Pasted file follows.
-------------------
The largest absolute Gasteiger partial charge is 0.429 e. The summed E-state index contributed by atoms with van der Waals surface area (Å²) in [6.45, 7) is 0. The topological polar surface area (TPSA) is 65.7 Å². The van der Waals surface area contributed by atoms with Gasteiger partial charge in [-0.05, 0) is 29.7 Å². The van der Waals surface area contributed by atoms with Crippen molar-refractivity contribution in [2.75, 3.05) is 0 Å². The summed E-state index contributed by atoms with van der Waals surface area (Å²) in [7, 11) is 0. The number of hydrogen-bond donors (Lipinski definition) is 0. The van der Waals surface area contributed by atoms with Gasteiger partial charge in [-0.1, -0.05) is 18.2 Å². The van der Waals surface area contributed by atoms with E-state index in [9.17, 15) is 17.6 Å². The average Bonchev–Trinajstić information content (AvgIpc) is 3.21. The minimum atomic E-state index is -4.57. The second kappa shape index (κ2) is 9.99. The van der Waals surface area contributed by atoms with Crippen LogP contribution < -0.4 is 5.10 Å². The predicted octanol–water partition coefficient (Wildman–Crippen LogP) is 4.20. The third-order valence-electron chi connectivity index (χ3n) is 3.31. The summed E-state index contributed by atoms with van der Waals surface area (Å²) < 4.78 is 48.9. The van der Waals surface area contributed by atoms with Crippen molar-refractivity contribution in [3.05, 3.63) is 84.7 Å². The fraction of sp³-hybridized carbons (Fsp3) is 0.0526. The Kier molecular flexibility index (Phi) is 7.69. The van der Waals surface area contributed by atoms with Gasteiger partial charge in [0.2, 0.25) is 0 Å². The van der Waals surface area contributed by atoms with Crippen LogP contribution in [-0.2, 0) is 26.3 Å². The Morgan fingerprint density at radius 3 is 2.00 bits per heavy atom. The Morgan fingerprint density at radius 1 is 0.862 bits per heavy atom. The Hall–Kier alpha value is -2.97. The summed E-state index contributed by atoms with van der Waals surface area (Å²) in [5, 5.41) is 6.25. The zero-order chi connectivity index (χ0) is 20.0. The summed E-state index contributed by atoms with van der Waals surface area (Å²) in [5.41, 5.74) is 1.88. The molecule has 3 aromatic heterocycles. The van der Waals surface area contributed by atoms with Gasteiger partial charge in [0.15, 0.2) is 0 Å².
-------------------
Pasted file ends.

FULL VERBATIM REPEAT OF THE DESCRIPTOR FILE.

The largest absolute Gasteiger partial charge is 0.429 e. The summed E-state index contributed by atoms with van der Waals surface area (Å²) in [6.45, 7) is 0. The topological polar surface area (TPSA) is 65.7 Å². The van der Waals surface area contributed by atoms with Gasteiger partial charge in [-0.05, 0) is 29.7 Å². The van der Waals surface area contributed by atoms with Crippen molar-refractivity contribution in [2.75, 3.05) is 0 Å². The summed E-state index contributed by atoms with van der Waals surface area (Å²) in [7, 11) is 0. The number of hydrogen-bond donors (Lipinski definition) is 0. The van der Waals surface area contributed by atoms with Gasteiger partial charge in [-0.1, -0.05) is 18.2 Å². The van der Waals surface area contributed by atoms with E-state index in [9.17, 15) is 17.6 Å². The average Bonchev–Trinajstić information content (AvgIpc) is 3.21. The minimum atomic E-state index is -4.57. The second kappa shape index (κ2) is 9.99. The van der Waals surface area contributed by atoms with Crippen LogP contribution < -0.4 is 5.10 Å². The predicted octanol–water partition coefficient (Wildman–Crippen LogP) is 4.20. The third-order valence-electron chi connectivity index (χ3n) is 3.31. The summed E-state index contributed by atoms with van der Waals surface area (Å²) < 4.78 is 48.9. The van der Waals surface area contributed by atoms with Crippen molar-refractivity contribution in [3.05, 3.63) is 84.7 Å². The fraction of sp³-hybridized carbons (Fsp3) is 0.0526. The Kier molecular flexibility index (Phi) is 7.69. The van der Waals surface area contributed by atoms with Gasteiger partial charge in [0.2, 0.25) is 0 Å². The van der Waals surface area contributed by atoms with Crippen LogP contribution in [-0.2, 0) is 26.3 Å². The Morgan fingerprint density at radius 3 is 2.00 bits per heavy atom. The Morgan fingerprint density at radius 1 is 0.862 bits per heavy atom. The Hall–Kier alpha value is -2.97. The summed E-state index contributed by atoms with van der Waals surface area (Å²) in [5, 5.41) is 6.25. The zero-order chi connectivity index (χ0) is 20.0. The summed E-state index contributed by atoms with van der Waals surface area (Å²) in [5.41, 5.74) is 1.88. The molecule has 3 aromatic heterocycles. The van der Waals surface area contributed by atoms with Gasteiger partial charge in [0.15, 0.2) is 0 Å².